I would like to buy about three dollars-worth of gospel, please. Not too much – just enough to make me happy, but not so much that I get addicted. I don’t want so much gospel that I learn to really hate covetousness and lust. I certainly don’t want so much that I start to love my enemies, cherish self-denial, and contemplate missionary service in some alien culture. I want ecstasy, not repentance; I want transcendence, not transformation. I would like to be cherished by some nice, forgiving, broad-minded people, but I myself don’t want to love those from different races – especially if they smell. I would like enough gospel to make my family secure and my children well behaved, but not so much that I find my ambitions redirected or my giving too greatly enlarged. I would like about three dollars-worth of the gospel, please.
Sobering words. They’re the opening words to D.A. Carson’s excellent book, Basics for Believers. None of us would say that’s what we want when it comes to our faith in Christ. But if you take a look inside us … if you look at how we live our lives day to day … that’s kind of the picture that emerges. We go to church on Sunday, and then go to work and fail, or refuse, to live by our convictions. We bounce from church to church, choosing the one that makes us feel good, and we find a new one when the one we’re attending dares to challenge us. We dull our consciences and settle into complacency so that we don’t rock the boat, or upset our lives or anyone else’s lives in any significant way. We’ve taken faith from being a verb to being a noun, a set of ideas to be believed, rather than a life in relationship with Christ to be lived. We want inspiration, but not transformation.
And that is nothing new. From the very beginning, we have struggled with the idea that we can separate, compartmentalize our faith in such a way that we can consider ourselves followers of Christ and still live however we want. And that is what St. Jude tackles in his brief book near the end of the New Testament, right before the book of Revelation. Jude is actually a shortened form of the name Judas, and the Judas who wrote this letter was one of Jesus’ half-brothers, fathered by Joseph and born to Mary. We say half-brother because Jesus was born to Mary and Joseph was his earthly father, but Jesus was not physically a son of Joseph. Judas was likely the youngest brother. So he would have been one of Jesus’ family members who thought he was crazy until after the resurrection, and who then placed their faith in him and became a leader in the church in Jerusalem.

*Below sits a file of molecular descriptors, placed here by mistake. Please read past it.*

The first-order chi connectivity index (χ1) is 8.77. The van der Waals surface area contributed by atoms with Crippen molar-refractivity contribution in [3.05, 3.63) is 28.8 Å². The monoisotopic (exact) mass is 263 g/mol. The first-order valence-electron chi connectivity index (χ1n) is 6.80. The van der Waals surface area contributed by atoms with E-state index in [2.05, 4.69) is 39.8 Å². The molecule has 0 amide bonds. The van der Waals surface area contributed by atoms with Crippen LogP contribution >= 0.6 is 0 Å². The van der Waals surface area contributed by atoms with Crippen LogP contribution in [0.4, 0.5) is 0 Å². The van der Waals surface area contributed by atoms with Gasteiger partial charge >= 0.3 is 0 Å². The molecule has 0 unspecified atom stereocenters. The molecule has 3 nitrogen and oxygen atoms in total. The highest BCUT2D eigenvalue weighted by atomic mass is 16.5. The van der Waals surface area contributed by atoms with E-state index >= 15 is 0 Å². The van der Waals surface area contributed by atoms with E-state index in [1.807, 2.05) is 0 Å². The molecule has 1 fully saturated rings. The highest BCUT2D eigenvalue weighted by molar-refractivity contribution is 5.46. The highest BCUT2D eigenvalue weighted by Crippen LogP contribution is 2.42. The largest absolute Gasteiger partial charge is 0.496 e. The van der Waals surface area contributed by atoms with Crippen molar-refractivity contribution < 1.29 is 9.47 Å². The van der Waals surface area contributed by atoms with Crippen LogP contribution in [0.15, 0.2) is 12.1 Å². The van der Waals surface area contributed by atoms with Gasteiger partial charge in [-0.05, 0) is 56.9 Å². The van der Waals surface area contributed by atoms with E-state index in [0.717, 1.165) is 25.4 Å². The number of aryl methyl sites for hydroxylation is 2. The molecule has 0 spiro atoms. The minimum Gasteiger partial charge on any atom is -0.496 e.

Christ’s followers were initially centered primarily in Jerusalem and the surrounding areas. But persecution came on the believers in Jerusalem, and God used that persecution to spread his people throughout the Roman Empire. And they took the message of Christ with them. Most of them weren’t missionaries. Most were craftsmen and tradesmen and business owners of various kinds who relocated and took their faith with them. They also took the lesson that their faith in Christ could actually be dangerous with them. And as human beings, the temptation is always there to stay comfortable, isn’t it? Don’t endanger your business. Don’t endanger your family. Don’t stand out. Don’t rock the boat. And be comfortable. Take just enough Jesus to be happy, not enough that you actually have to challenge the status quo. The same temptation exists today. In America our lives aren’t in danger for worshipping God. We can’t be thrown in jail for worshipping God. But we’re still tempted to stay comfortable. To not rock the boat. We’re content to keep our faith compartmentalized so that it doesn’t impact how we do business, how we perform on the job, how we interact with others during the week. Turn with me to the tiny New Testament book of Jude.
Notice how Jude introduces himself. He could have said, “Jude, the brother of Jesus” but he didn’t. It would certainly have lent his words more authority, wouldn’t it? But he doesn’t approach the people he’s writing to that way. Jude simply calls himself “a servant of Jesus Christ” and “brother of James.” Talk about humility. Remember, at one point he thought Jesus was crazy. Literally. His whole family did. How many of us would ever introduce ourselves as a servant of one of our siblings? Certainly not me! But at some point Jude came to the realization that his half-brother really was and is the incarnate Son of God, that he really did die on the cross for the sins of all humanity, and that he really did rise again in victory over death, and that realization, that faith transformed him. He is now a servant of the one he was certain was nuts. And the brother of James. He puts himself on the same level as everyone else. He comes to them not as one over them, although in some sense as a leader in the early church he was, but as one of them.